Implementing IoT and AI Tools for a Multi-Generational Workforce

Strategies and tools should conform to three rules for intergenerational success.


With some of America’s legacy operators being in business for over a hundred years, they have acquired a long backlog of designs - often going back to the 1920s or earlier. Of course, schematics for these designs are not kept on their original centuries-old paper. Today, many legacy manufacturers are uploading their oldest documents into online databases for safekeeping.

The image of a one-hundred-plus-year-old design being uploaded to the cloud is emblematic of how manufacturing has — and must continue - to evolve in the face of technological advancement. Whenever any business needs to advance technologically, a core challenge is the successful implementation and adoption of new tools.

The manufacturing industry also faces unique challenges due to the age structure of its workforce. In 2023, 51 percent of all manufacturing workers were over the age of 45 and this figure will only grow. With an increased demand for skilled workers and a vacuum of necessary skills amongst younger workers, getting the most out of industry veterans will become increasingly critical for manufacturers.

For that reason, when industry leaders implement AI and IoT technologies, they need to make sure the strategies they develop and tools they purchase conform to three rules for intergenerational success.

1. Design a Tool with Functionality in Mind

New technologies need to be easy to use. In any company, implementing new systems poses adoption challenges. The first hurdle is whether or not employees even bother to use the technology. This struggle is especially acute in intergenerational firms.

While young professionals may be easily convinced to invest the time and effort needed to understand a complex system, experienced employees can be disinterested. Having learned how to do tasks ‘the old-fashioned way,’ adding additional layers of complexity can be a tough sell. The most critical factor in determining an AI or IoT product’s ease of use is the quality and simplicity of its user interface (UI). A good general rule is that a tool should be as easy to understand and start using as Google Drive.

2. Ensure Widespread Usage Across Departments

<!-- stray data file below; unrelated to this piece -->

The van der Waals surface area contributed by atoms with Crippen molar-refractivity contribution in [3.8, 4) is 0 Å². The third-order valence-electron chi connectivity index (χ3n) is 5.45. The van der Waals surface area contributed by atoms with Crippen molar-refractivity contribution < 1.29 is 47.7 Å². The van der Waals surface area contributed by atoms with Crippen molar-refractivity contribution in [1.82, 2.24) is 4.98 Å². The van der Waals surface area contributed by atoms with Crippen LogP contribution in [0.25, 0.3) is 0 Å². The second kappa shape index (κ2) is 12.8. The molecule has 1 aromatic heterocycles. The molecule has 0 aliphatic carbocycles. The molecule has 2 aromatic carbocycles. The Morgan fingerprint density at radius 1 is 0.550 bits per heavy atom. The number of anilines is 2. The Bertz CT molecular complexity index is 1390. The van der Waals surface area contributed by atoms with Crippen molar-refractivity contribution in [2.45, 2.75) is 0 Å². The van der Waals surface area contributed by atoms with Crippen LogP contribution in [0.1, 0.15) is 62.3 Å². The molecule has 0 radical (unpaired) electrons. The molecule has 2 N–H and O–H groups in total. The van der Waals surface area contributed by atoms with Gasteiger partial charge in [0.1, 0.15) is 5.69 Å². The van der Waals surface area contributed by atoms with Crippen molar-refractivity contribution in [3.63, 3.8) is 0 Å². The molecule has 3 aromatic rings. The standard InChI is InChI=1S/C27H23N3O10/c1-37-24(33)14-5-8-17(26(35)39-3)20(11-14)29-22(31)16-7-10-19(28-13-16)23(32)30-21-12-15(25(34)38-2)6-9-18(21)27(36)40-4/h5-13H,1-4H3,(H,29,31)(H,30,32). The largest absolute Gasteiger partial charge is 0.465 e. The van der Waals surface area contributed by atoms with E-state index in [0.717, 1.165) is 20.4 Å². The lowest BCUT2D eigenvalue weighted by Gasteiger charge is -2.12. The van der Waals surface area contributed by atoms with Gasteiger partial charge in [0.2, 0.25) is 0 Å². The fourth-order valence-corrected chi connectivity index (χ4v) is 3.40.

The second rule is related to the previous one, but touches on a separate issue facing manufacturers: the need for tools to be used across departments. Although departments like engineering, procurement, and fabrication operate under the same roof, too often they are divided by different technology systems.

Take engineering, for instance. Engineers and designers are taught to think about particular problems in a specific way. They are also taught how to use specific software to design solutions. Autodesk, the software company that develops AutoCAD, is not successful because its products appeal to the largest market possible. Their success is a result of building software specifically for engineers.

Although Autodesk has captured one group of manufacturing workers, its popularity hinders communication between departments. This is because Autodesk does not design for non-engineers, making cross-departmental work difficult. Working with many different software platforms also decreases intergenerational productivity because it increases the number of tools a hesitant worker has to learn. Finding a solution that serves all departments is a more effective fix.

3. Leverage Specialized AI for Niche Industries

Finally, manufacturers need to avoid giving in to the AI hype. That’s not to say AI isn’t important or that it doesn’t present enormous opportunities for the manufacturing industry. It does, but not in the same ways it does for other industries. For that reason, industry leaders need to learn to look past what’s popular and identify practical solutions specifically tailored to manufacturing problems.

Companies like OpenAI or Google might seem like they’re on the edge of AI development. The reality is that they are only at the forefront of general-purpose, consumer-facing algorithms. AI experts make a distinction between horizontal and vertical AI. Horizontal AI describes programs that have a wide range of applications but with no specialization. Vertical AI refers to systems that are designed to tackle a specific problem.

When you have an exact, industry-specific problem you want to solve, using a vertical AI trained on data related to that problem yields far better results. Specialization also helps experienced workers master the system faster. Being designed for purpose means that these systems need less prompting to get the correct result, making it easier for workers to master.

ChatGPT would be an example of horizontal AI, while a program designed specifically for one or more problems faced by the manufacturing industry would be a vertical AI. When implementing AI, manufacturers should look beyond popular horizontal AI systems and find tools that help them deal with the problems they’re facing.

By following these three principles, you can find the most effective technologies to help your intergenerational workforce stay ahead of emerging trends. Doing so will set your company up to survive and thrive over the next one hundred years.

Yushiro Kato is the founder of CADDi, a manufacturing platform that automates the connection between buyers and suppliers. Learn more at

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